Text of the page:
e-Voting intent: A comparison of young and elderly voters
Work data:ISSN: 0740-624X
Type of work: Article (academic)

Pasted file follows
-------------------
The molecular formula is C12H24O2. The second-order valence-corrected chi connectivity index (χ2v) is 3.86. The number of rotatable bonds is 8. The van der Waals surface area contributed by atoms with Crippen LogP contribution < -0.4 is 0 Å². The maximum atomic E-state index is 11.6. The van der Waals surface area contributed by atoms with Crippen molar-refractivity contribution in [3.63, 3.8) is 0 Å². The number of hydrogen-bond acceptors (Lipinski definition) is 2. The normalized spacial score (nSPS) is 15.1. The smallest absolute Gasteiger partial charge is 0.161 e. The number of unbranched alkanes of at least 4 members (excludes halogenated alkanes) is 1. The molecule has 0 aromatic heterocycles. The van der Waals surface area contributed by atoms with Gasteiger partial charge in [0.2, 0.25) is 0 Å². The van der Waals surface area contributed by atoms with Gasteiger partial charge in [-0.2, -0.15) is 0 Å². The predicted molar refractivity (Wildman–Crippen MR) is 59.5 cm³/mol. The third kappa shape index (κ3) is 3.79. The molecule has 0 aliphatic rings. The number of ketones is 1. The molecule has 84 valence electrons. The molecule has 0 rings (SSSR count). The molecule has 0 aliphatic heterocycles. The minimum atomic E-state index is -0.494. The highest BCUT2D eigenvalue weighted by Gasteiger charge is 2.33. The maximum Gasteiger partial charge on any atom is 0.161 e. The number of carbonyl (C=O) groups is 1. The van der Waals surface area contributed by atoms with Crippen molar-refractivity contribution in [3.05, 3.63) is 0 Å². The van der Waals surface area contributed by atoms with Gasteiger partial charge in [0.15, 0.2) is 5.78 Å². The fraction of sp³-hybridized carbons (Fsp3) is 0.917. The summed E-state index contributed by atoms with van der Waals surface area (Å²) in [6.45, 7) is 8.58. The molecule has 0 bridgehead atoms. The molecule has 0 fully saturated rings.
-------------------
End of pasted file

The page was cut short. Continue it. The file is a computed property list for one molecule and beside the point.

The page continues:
The ability to vote online has the potential to increase voter turnout for elections due to increased convenience over traditional voting polls. This study examines factors that can affect a citizen’s intent to vote online. Survey subjects came from two different age groups: young adults, 18–25 years of age; and senior citizens, ages 60 plus. Using the Unified Theory of acceptance and Use of Technology (UTAUT), the study found that performance expectancy, effort expectancy, social influence, trust in the internet, and computer anxiety were significantly related to intent to use online voting. Trust in the government was insignificant. Performance expectancy, social influence, and computer anxiety were related to intent to vote online for both young adults and seniors. Effort expectancy was related to intent to vote for the seniors but not young adults, and trust in the internet was related to intent to vote for young adults but not seniors.